The experience of economic growth shows that it is associated with structural transformation of the economy, which gets reflected in the structure of output as well as employment. When one talks about growth and structural transformation of an economy like that of Bangladesh, it would be important to bear in mind another important matter. Such economies are characterised by the existence of dualism. A large part of the economy, especially agriculture and other rural activities, is conducted along traditional lines, and is characterised by the existence of surplus labour and disguised unemployment (or underemployment). On the other hand, a small part of the economy consisting of manufacturing and other such sectors is conducted along modern lines. Investment in the modern sectors leads to growth and expansion in their share in the economy - in both output and employment. Such sectors can continue to employ labour without raising the real wages and thus grow in size as long as surplus labour exists in the traditional segment of the economy. As this process continues, surplus labour gets exhausted at some point, and further employment after that point leads to a rise in real wages.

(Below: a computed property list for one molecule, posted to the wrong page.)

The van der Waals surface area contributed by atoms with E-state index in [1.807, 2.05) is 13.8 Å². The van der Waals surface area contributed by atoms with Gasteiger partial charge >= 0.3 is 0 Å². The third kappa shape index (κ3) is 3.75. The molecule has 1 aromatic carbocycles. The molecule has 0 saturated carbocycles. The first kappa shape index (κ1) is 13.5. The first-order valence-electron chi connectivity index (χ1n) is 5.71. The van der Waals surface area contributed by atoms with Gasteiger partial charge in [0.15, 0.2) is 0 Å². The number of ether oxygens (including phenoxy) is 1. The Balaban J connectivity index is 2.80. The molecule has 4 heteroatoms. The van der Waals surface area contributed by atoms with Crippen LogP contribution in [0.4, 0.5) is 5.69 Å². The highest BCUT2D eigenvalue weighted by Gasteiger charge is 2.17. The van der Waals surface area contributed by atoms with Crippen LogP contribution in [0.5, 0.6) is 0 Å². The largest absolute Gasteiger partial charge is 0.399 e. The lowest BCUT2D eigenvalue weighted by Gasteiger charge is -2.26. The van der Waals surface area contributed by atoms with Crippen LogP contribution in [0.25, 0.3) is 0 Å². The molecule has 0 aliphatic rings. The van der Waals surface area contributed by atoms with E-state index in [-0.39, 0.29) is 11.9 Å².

The process of economic growth in dual economies described above is normally associated with structural transformation in both output and employment. At the initial stages of growth, the share of agriculture declines and that of manufacturing increases. After a certain stage, the share of manufacturing does not increase further; at that point, the share of the service sector starts rising.
The pattern of structural transformation described above is reflected quite well in the experience of the currently developed countries like the UK, the USA, France, and Germany. The experience of the countries in the developing world that have been successful in attaining development, e.g., Republic Korea, Taiwan, Malaysia, is also similar to those of the developed nations. During the early stage of economic growth, the share of manufacturing in GDP and total employment increased. And surplus labour available in the traditional sector was productively employed in the manufacturing sector because of high growth in both output and employment in the latter. If one looks at the level and pattern of growth of the manufacturing sector in these countries, one can see that it played the role of the engine of overall economic growth. A couple of other countries of Southeast Asia, viz., Indonesia and Thailand, have also made good progress in this respect.